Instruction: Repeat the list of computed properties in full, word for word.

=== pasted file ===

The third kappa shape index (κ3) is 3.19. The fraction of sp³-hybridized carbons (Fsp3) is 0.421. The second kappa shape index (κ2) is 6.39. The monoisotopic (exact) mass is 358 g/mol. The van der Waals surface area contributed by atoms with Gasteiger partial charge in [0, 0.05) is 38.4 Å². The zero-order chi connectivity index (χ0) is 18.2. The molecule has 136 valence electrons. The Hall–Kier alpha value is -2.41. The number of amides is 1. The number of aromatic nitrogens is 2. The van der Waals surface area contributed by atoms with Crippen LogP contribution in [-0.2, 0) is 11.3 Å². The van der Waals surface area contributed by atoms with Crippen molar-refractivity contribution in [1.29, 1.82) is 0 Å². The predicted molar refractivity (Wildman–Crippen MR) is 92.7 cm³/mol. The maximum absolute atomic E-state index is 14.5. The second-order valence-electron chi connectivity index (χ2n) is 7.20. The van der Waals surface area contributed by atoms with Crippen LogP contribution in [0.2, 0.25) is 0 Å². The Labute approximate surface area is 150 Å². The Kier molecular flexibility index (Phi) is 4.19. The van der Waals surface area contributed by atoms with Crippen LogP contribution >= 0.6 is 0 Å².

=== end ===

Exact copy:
The third kappa shape index (κ3) is 3.19. The fraction of sp³-hybridized carbons (Fsp3) is 0.421. The second kappa shape index (κ2) is 6.39. The monoisotopic (exact) mass is 358 g/mol. The van der Waals surface area contributed by atoms with Gasteiger partial charge in [0, 0.05) is 38.4 Å². The zero-order chi connectivity index (χ0) is 18.2. The molecule has 136 valence electrons. The Hall–Kier alpha value is -2.41. The number of amides is 1. The number of aromatic nitrogens is 2. The van der Waals surface area contributed by atoms with Crippen LogP contribution in [-0.2, 0) is 11.3 Å². The van der Waals surface area contributed by atoms with Crippen molar-refractivity contribution in [1.29, 1.82) is 0 Å². The predicted molar refractivity (Wildman–Crippen MR) is 92.7 cm³/mol. The maximum absolute atomic E-state index is 14.5. The second-order valence-electron chi connectivity index (χ2n) is 7.20. The van der Waals surface area contributed by atoms with Crippen LogP contribution in [0.2, 0.25) is 0 Å². The Labute approximate surface area is 150 Å². The Kier molecular flexibility index (Phi) is 4.19. The van der Waals surface area contributed by atoms with Crippen LogP contribution >= 0.6 is 0 Å².